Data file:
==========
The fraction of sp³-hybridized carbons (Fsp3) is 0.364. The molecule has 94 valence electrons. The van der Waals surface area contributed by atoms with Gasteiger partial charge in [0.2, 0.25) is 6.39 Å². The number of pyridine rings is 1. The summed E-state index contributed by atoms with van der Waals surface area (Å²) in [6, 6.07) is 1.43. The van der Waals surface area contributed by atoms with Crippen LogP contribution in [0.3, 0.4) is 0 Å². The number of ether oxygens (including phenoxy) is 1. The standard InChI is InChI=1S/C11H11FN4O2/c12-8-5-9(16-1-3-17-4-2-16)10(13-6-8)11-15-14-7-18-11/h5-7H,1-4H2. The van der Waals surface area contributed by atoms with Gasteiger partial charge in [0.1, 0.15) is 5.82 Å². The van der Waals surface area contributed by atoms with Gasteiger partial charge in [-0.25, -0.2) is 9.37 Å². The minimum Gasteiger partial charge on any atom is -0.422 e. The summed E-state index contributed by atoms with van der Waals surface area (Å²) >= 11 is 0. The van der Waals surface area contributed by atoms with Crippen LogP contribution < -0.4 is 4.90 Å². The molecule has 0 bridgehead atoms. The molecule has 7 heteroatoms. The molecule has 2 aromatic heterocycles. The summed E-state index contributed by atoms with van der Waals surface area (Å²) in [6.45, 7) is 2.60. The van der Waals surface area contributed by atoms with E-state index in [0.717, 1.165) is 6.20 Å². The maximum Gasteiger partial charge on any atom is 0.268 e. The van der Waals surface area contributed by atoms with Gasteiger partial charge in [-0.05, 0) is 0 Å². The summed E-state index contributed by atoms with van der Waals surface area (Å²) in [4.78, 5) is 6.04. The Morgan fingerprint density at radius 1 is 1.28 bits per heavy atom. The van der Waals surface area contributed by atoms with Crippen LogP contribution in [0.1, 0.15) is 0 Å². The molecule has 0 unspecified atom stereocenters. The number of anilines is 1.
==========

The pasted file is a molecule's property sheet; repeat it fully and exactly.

The fraction of sp³-hybridized carbons (Fsp3) is 0.364. The molecule has 94 valence electrons. The van der Waals surface area contributed by atoms with Gasteiger partial charge in [0.2, 0.25) is 6.39 Å². The number of pyridine rings is 1. The summed E-state index contributed by atoms with van der Waals surface area (Å²) in [6, 6.07) is 1.43. The van der Waals surface area contributed by atoms with Crippen LogP contribution in [0.3, 0.4) is 0 Å². The number of ether oxygens (including phenoxy) is 1. The standard InChI is InChI=1S/C11H11FN4O2/c12-8-5-9(16-1-3-17-4-2-16)10(13-6-8)11-15-14-7-18-11/h5-7H,1-4H2. The van der Waals surface area contributed by atoms with Gasteiger partial charge in [0.1, 0.15) is 5.82 Å². The van der Waals surface area contributed by atoms with Gasteiger partial charge in [-0.25, -0.2) is 9.37 Å². The minimum Gasteiger partial charge on any atom is -0.422 e. The summed E-state index contributed by atoms with van der Waals surface area (Å²) >= 11 is 0. The van der Waals surface area contributed by atoms with Crippen LogP contribution < -0.4 is 4.90 Å². The molecule has 0 bridgehead atoms. The molecule has 7 heteroatoms. The molecule has 2 aromatic heterocycles. The summed E-state index contributed by atoms with van der Waals surface area (Å²) in [6.45, 7) is 2.60. The van der Waals surface area contributed by atoms with E-state index in [0.717, 1.165) is 6.20 Å². The maximum Gasteiger partial charge on any atom is 0.268 e. The van der Waals surface area contributed by atoms with Gasteiger partial charge in [-0.05, 0) is 0 Å². The summed E-state index contributed by atoms with van der Waals surface area (Å²) in [4.78, 5) is 6.04. The Morgan fingerprint density at radius 1 is 1.28 bits per heavy atom. The van der Waals surface area contributed by atoms with Crippen LogP contribution in [0.1, 0.15) is 0 Å². The molecule has 0 unspecified atom stereocenters. The number of anilines is 1.